(Reuters) - An unemployed Indiana man was charged on Friday with making death threats against House Speaker John Boehner because the House did not vote to extend unemployment insurance, federal prosecutors said.
Brandon Thompson, 32, of New Castle could face five years in prison if convicted of making e-mail and telephone threats against an elected official, according to a spokesman for U.S. Attorney Joseph Hogsett for the Southern District of Indiana.
The threats started on March 31, when Thompson sent an e-mail to Boehner saying "well you drunk John Bin Laden it's time to take you out" and threatened to kill Boehner "with my sniper rifle," according to a criminal complaint.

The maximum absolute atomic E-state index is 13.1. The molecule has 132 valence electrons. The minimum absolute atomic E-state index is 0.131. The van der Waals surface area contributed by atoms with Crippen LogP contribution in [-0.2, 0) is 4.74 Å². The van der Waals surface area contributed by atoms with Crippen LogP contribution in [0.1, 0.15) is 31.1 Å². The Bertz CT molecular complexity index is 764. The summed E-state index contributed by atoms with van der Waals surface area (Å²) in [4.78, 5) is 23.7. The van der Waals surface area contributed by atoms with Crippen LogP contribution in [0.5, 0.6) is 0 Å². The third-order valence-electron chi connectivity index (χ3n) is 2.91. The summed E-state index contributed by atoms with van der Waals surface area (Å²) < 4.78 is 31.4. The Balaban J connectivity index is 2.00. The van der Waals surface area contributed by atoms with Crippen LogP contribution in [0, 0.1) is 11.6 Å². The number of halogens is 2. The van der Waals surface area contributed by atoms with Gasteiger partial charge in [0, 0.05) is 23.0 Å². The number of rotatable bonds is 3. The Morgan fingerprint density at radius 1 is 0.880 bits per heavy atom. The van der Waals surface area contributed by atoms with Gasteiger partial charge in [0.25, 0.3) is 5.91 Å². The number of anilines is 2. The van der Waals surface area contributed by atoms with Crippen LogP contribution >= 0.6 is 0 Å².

Thompson also made multiple calls to the cell phone of Boehner's wife, Debbie Boehner, the complaint said. Thompson allegedly left messages saying he was coming for the Republican congressman and would "rip his (expletive) head off."
Last December, 1.3 million Americans lost unemployment benefits when the House of Representatives failed to reach agreement on the Emergency Unemployment Compensation program.
Thompson admitted sending the messages when he was arrested on Thursday, the complaint said. He has no criminal history and was released to home detention.
Monica Foster, chief federal defender in Indianapolis, noted that Thompson lost his unemployment benefits in January.
"People in the heartland are frustrated by our elected officials," said Foster. She said while this doesn't make threatening an elected official lawful, "I think it provides some context for what happened here."
A spokesman for Boehner had no comment on the arrest.
Reporting by Mary Wisniewski; Editing by Chris Reese